Are you writing fast enough?

I’m learning to write faster. With blogging I’m already fairly quick, though my recent writing voice recalibration has slowed me down a bit (more on this in a future installment).

But in terms of screenwriting, I’m learning to be faster and looser, to let go a little more, and to refrain from perfecting until the polish draft.

And being a fast writer is a boon in the screenwriting industry, it seems. I have a few sought-after writer friends who are known, in part, for their speed.

So it’s a good thing, right? To be fast?

Pressure’s on

When we write quickly, there’s another kind of fast that’s implied as well.

It’s the idea that we should be cranking out multiple scripts each year (or books, for my novelist friends). That if we’re not, we’re slackers. (I read recently that screenwriting agents don’t even want to talk to you if you aren’t writing at least three new spec scripts a year, in addition to any paid writing assignments you might be working on. I also have novelist friends putting out multiple books per year.)

It starts to feel as though the counting police are breathing down your neck to see if you’ve done enough. Today, this week, this year. Enough words, stories, scripts, books, etc.

More power to the writers who want to and can write that much, but what about the rest of us with little kids and/or who are old enough to know that pulling all nighters, racing to meet deadlines, killing ourselves with 50, 60, or 70 hour workweeks is ridiculous, short-sighted, and terrible for our health and relationships? Or even just want to make sure we’re actually enjoying LIVING along with writing?

Sure. We might want to write a lot. To be prolific. But we have to be mindful about what works for our LIVES as well as our careers. And our lives are individual, with specific realities, so there’s no point in comparing ourselves to others. After all, when comparing, someone always loses. That’s not a fun place to live from. (I honestly doubt that was the plan, when our souls said “YES!” to writing.)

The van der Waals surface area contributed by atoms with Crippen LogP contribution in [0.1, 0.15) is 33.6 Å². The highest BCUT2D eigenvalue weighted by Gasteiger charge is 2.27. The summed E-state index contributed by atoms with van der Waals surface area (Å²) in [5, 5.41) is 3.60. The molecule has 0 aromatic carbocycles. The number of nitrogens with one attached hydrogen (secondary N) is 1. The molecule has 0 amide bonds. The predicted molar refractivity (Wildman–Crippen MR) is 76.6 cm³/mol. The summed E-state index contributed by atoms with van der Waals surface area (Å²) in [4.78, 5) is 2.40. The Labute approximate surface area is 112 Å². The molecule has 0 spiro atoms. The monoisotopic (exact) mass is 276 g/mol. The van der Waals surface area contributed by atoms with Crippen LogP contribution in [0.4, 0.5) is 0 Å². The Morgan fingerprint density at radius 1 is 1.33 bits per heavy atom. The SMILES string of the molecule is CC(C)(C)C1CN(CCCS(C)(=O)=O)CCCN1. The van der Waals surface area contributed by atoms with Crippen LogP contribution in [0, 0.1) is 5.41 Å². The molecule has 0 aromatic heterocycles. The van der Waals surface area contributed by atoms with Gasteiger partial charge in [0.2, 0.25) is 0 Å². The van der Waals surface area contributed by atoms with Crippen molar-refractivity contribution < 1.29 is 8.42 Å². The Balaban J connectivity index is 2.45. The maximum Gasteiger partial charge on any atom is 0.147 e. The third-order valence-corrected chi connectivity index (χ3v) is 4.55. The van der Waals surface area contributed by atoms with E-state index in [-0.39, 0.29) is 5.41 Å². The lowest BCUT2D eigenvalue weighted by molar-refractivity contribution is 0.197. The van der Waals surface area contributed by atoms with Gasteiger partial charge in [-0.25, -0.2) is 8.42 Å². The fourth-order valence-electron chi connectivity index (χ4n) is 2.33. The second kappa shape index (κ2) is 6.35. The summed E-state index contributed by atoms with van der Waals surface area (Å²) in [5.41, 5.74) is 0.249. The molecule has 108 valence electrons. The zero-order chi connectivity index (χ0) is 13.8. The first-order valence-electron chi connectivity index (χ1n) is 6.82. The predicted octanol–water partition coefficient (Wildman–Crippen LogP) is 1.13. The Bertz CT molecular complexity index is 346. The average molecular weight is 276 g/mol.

Thoughts about quantity versus quality

I’m of two minds about this quantity thing, of course.

(That’s how you know it’s me!)

On the one hand, writing more stories means more practice, which means more experience and more knowledge under one’s belt as a writer, which also means greater facility with writing as a whole. That seems like a good thing to me. I learn more and deepen my skills with every project I tackle, to be sure. And as my natural pace picks up with greater experience (and my kids get older), I’m sure it will become even easier to write more, more quickly.

It also seems to be the standard recommendation these days — to write as much as possible — and indeed, my personal goal has been to build a library of scripts I can take to market all at once. I’m just choosing not to kill myself over it, especially with little kids whose childhoods I don’t want to miss.

On the other side of the coin, taking your time to write one truly solid story may be the ticket to unlocking your storytelling gifts. It’s what I like about what Corey Mandell recommends: getting one script “pitch perfect authentic” so you deeply understand what you’re doing and why so you can carry that forward into your future projects. The argument goes that there’s no point in moving on to project after project if you’re just going to keep making the same mistakes. This is why I chose to spend the last couple of years refining my first script rather than moving on to new projects (though I have now just completed a rough draft of a new project and have taken on a writing assignment).

The real questions to ask

No matter what other people recommend, say, do, or think about how much we “should” be writing, we have to be true to ourselves and set the goals we actually want to achieve, not the goals we are told we “should” strive for.

The real way to measure our pace is by setting goals that work for us, are attainable, and are in resonance with the lives we want to have. Then we can see how well our pace and goals are matching up.

So the real questions to ask are:  Are you writing fast enough for YOU? Are you meeting the goals you are setting for yourself, from your heart? Are you writing at a pace that feels sustainable and healthy? One that’s good for you, the project, and the planet?

The real answers lie there.